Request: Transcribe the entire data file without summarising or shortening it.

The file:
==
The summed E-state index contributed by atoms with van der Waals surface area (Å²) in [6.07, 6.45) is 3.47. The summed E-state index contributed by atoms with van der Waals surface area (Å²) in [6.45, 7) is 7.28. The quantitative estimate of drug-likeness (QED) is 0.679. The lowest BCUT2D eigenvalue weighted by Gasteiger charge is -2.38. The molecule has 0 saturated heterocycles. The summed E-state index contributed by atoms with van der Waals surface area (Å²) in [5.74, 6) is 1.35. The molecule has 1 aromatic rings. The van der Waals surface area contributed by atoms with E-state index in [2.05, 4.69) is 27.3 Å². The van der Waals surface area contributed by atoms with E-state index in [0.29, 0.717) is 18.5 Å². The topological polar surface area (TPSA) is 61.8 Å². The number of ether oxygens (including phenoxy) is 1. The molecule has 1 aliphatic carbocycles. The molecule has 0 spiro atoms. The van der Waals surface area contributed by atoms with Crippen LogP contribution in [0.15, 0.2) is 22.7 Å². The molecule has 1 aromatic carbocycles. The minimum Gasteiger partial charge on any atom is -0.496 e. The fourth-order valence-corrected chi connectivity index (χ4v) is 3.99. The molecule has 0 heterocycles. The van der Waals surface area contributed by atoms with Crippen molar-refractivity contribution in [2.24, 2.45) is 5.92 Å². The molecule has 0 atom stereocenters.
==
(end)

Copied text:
The summed E-state index contributed by atoms with van der Waals surface area (Å²) in [6.07, 6.45) is 3.47. The summed E-state index contributed by atoms with van der Waals surface area (Å²) in [6.45, 7) is 7.28. The quantitative estimate of drug-likeness (QED) is 0.679. The lowest BCUT2D eigenvalue weighted by Gasteiger charge is -2.38. The molecule has 0 saturated heterocycles. The summed E-state index contributed by atoms with van der Waals surface area (Å²) in [5.74, 6) is 1.35. The molecule has 1 aromatic rings. The van der Waals surface area contributed by atoms with E-state index in [2.05, 4.69) is 27.3 Å². The van der Waals surface area contributed by atoms with E-state index in [0.29, 0.717) is 18.5 Å². The topological polar surface area (TPSA) is 61.8 Å². The number of ether oxygens (including phenoxy) is 1. The molecule has 1 aliphatic carbocycles. The molecule has 0 spiro atoms. The van der Waals surface area contributed by atoms with Crippen LogP contribution in [0.15, 0.2) is 22.7 Å². The molecule has 1 aromatic carbocycles. The minimum Gasteiger partial charge on any atom is -0.496 e. The fourth-order valence-corrected chi connectivity index (χ4v) is 3.99. The molecule has 0 heterocycles. The van der Waals surface area contributed by atoms with Crippen molar-refractivity contribution in [2.24, 2.45) is 5.92 Å². The molecule has 0 atom stereocenters.